Acting your age on Facebook: When a status update crosses the line

When I saw the Facebook post in my stream, I was shocked, surprised and disappointed. It was from a distant relative’s son. I won’t spread the negativity by repeating it. Suffice to say that it was the violent rant of a white teenage boy trapped in suburbia trying to sound inner city gangsta tough.


I understand that teens change personas the way others change outfits. They are trying out who they are, testing the limits, blah blah blah. We’ve all been there, right? (I think I’m still there!) But now it’s acted out on Facebook for all to see, where among the 500+ million users are bound to be some relatives and friends who don’t really want to see. But now it’s right there, smacking you in the face in your morning update stream as you sip your coffee. Now you feel compelled to DO something.

But what, exactly, should you do? Do you make a condescending grown-up comment that makes him unfriend you, accuse you of being old and risk losing a chance to potentially help guide this person in the right direction…and lose your chance to tattle on him at the next family reunion to boot?

Or do you ignore it and hope it passes, like bad indigestion? This worked for a variety of transgressions with my kids when they were toddlers as well as clients and co-workers–ignore the bad behavior and reward the good behavior. If the bad behavior gets no attention, eventually they catch on.

I was torn. So I did nothing. But the comment stayed with me, acrimonious and ugly as it was. It festered as I washed the screens on my sun porch this weekend. It kept me up much of last night. I thought of my children, too young for Facebook, but teetering dangerously close to the age of acceptance.

The problem is, this particular comment was posted by a relative’s son. I haven’t even seen this relative or her family in at least ten years. So I don’t particularly want to witness her son trying out a persona that is, frankly, despicable. I barely know him! My life is complicated enough, full enough, without feeling pressured to reach out and slap a kid I barely know upside the head on Facebook.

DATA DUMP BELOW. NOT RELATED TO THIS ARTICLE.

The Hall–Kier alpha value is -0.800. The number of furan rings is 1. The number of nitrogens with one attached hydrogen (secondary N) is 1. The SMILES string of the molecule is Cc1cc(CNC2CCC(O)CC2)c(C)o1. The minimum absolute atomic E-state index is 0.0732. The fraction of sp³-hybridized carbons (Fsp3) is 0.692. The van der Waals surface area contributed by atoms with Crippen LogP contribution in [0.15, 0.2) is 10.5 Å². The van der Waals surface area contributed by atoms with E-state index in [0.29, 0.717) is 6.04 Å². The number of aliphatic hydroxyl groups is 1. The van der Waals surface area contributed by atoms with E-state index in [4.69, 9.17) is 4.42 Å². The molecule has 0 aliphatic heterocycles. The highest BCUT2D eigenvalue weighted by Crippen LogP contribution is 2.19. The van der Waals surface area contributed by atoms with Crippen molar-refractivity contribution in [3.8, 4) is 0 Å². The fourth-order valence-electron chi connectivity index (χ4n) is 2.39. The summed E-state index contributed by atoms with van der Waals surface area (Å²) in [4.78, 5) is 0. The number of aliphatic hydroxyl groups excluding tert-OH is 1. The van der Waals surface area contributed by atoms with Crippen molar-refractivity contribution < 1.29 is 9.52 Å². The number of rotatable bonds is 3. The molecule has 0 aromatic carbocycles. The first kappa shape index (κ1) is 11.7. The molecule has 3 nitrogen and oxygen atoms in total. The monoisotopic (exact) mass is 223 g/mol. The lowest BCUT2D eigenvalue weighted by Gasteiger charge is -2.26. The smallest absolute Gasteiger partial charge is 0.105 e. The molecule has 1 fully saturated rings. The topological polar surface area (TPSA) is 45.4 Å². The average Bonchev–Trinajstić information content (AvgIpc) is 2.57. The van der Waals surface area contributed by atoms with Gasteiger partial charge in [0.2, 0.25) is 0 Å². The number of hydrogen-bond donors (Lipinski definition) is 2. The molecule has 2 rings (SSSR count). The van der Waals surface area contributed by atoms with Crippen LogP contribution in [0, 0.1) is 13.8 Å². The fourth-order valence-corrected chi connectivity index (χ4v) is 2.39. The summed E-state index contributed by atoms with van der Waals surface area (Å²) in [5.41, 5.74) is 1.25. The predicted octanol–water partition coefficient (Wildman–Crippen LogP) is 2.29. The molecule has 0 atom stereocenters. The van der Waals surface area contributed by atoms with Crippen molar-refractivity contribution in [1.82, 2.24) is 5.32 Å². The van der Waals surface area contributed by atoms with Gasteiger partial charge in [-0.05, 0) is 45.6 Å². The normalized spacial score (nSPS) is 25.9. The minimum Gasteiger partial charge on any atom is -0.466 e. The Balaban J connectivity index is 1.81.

In the end, I finally decided to post something that would make him–a budding writer–think twice. I know, I could have  “hid” his profile as easily as I hide Farkle and Farmville stuff (sorry if you’re into it, it’s just not my thing). But I was concerned that my silence might convey approval in some way. I was worried it would make me complicit in his ugliness if I didn’t speak up. And I realized that he reached out to friend me on Facebook for a reason. Maybe, just maybe, it was because even 15-year-old kids sense that sometimes they need a good verbal slap upside the head. We all need to know where the boundaries are.

We all go through our phases, sure, but now we go through it so publicly online for all to see. What do you do when a post crosses the line? When do you speak up? When do you remain quiet? When do you “hide” the offender’s profile? When do you get drastic and unfriend? To post or not to post, that is the question.


2 thoughts on “Acting your age on Facebook: When a status update crosses the line

  1. It must be so difficult to grow up with these technologies. Kids don’t understand all of the consequences and benefits of different dispositions, and probably are far from thinking about it. I am naturally an optimist, so I don’t think to post anything negative. I don’t like spreading negativity like the disease it can become. Positivity is much more interesting, inspiring, and thought provoking. I see some of my friends saying embarrassing and ugly things and I just sigh and move on. It’s touching that you were/are so concerned. That makes me feel good, like I can relate. Nice post, as always.

    1. Thanks, Nathan, much appreciated. Nice to know I’m not the only one! A friend of mine used to say this to stop from saying something negative or critical: “I don’t want to pollute.” I LOVE that. People, especially kids, underestimate the power of words. Keep up the positivity, I say!

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